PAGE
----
At 6:30 am on the day of the offensive, this Jamestown analyst rode with a column of refurbished Soviet T-60 tanks as they awkwardly trundled down a petroleum smuggler’s route from the Nalut tableland down to the Ghazaya plain in the early morning fog. The diesel belching T-60s, barely fitting on the ad hoc road, churned up asphalt poured by those who ferried black market oil that was once transported to Tunisia while Libya was subject to international sanctions. The tanks were accompanied by rebel fighter trucks that brought under-armed fighters to the front. As one groups of rebels advanced toward Ghazaya, another group to the northeast moved down the mountain toward Takut in order to attack the Qaddfists on two fronts concomitantly. The vaguely promised NATO air strikes finally materialized in the hours before the dawn assault. With the cliffs around Nalut acting like a hulking geologic amphitheater, reverberations shook Nalut for hours in the dark of night. Rebel leaders refused to mount their attack without their NATO partners softening up these towns with a heavy bombardment beforehand. The rebels estimated there were four GRAD trucks in Ghazaya and at least one in Takut. They alleged these vehicle-borne artillery systems were hidden either between or actually inside homes in civilian areas where NATO would be required to strike, perhaps giving Western planners pause in regard to hesitancy about civilian casualties.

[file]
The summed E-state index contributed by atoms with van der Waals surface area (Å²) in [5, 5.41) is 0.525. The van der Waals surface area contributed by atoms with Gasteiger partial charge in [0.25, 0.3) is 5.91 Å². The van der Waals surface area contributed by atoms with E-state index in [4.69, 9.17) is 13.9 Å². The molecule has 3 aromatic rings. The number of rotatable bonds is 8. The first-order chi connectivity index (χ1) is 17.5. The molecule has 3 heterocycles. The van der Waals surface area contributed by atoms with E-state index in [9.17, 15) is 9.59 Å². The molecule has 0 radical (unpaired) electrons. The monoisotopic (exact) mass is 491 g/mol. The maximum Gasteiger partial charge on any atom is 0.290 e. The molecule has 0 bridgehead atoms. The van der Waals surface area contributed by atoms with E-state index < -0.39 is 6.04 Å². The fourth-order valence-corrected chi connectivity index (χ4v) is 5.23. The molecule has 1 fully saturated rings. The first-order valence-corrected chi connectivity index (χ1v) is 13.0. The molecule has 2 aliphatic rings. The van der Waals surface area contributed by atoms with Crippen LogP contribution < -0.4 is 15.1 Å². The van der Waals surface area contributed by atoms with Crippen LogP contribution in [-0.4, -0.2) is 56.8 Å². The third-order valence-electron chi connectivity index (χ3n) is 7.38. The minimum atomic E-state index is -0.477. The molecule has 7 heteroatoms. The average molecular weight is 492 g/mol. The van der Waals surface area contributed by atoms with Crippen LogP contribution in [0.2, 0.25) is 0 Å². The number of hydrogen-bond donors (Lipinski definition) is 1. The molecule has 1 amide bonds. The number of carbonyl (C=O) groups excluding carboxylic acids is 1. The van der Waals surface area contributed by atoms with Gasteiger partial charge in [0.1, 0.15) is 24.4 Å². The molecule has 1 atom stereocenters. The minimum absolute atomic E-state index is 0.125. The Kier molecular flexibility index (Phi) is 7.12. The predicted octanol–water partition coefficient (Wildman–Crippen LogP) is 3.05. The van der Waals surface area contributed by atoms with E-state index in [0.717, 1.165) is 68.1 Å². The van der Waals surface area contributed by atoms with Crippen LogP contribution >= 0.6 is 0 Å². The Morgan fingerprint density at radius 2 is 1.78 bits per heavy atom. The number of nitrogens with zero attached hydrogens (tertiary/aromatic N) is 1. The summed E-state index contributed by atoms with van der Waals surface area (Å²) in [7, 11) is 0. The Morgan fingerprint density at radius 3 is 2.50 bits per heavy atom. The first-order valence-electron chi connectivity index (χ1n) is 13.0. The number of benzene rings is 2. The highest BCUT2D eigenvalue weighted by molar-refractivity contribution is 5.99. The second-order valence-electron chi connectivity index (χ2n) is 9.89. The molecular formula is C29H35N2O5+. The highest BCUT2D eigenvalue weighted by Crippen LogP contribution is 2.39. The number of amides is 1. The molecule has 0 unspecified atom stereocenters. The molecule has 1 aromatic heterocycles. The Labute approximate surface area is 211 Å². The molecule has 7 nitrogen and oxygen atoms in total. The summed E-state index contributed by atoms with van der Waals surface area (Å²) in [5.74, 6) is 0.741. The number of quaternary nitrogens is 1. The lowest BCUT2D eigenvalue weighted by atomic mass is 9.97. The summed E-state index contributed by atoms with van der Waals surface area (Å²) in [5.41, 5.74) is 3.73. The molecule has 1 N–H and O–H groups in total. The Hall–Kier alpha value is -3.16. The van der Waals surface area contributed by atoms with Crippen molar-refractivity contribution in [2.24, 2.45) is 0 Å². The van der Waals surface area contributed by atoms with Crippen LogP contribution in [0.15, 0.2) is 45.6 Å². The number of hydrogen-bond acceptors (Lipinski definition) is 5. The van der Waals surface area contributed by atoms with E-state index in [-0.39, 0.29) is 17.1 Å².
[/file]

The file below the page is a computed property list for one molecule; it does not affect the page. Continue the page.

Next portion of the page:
Upon spotting an incongruously new, black Toyota HiLux truck on the roadside (virtually all Libyan rebel trucks are white or silver), Jamestown encountered a pair of American intelligence officers on a rocky outcropping along with two TNC officials who appeared to be helping to target and coordinate air strikes on Ghazaya under the searing sun. On a nearby mesa, rebels loaded a makeshift four tube GRAD rocket launcher technical truck in full view of the intelligence men who appeared indifferent to screams of Allahu akbar as rebels fired wildly from the technical into the valley’s parched floor. The Americans present were quietly employing high-powered, military grade binoculars to closely observe the assault on Ghazaya as jets roared overhead. The objective for the rebels to have NATO eliminate all of the GRAD systems possessed by Qaddafist troops was not immediately successful. For even as precision guided munitions from the alliances jets continued to smash targets below, Qaddafists began to fire on Nalut’s town center in an incredibly violent quid pro quo. The covert presence of Americans on the Libyan battlefield would have been immensely controversial at the war’s outset in February as its early leaders preached a policy of absolutist non-interventionism. That quickly evolved into pleas for Western air power coupled with a ‘no boots-on-the-ground’ proviso. Libyan rebels, full of soaring bravado after a series of successful battles against Qaddafist forces in the oil terminal towns of Brega and Ras Lanuf in early March, told the author at the time that under no circumstances would they accept help from non-Libyan nationals on the ground, including help from fellow Arab states.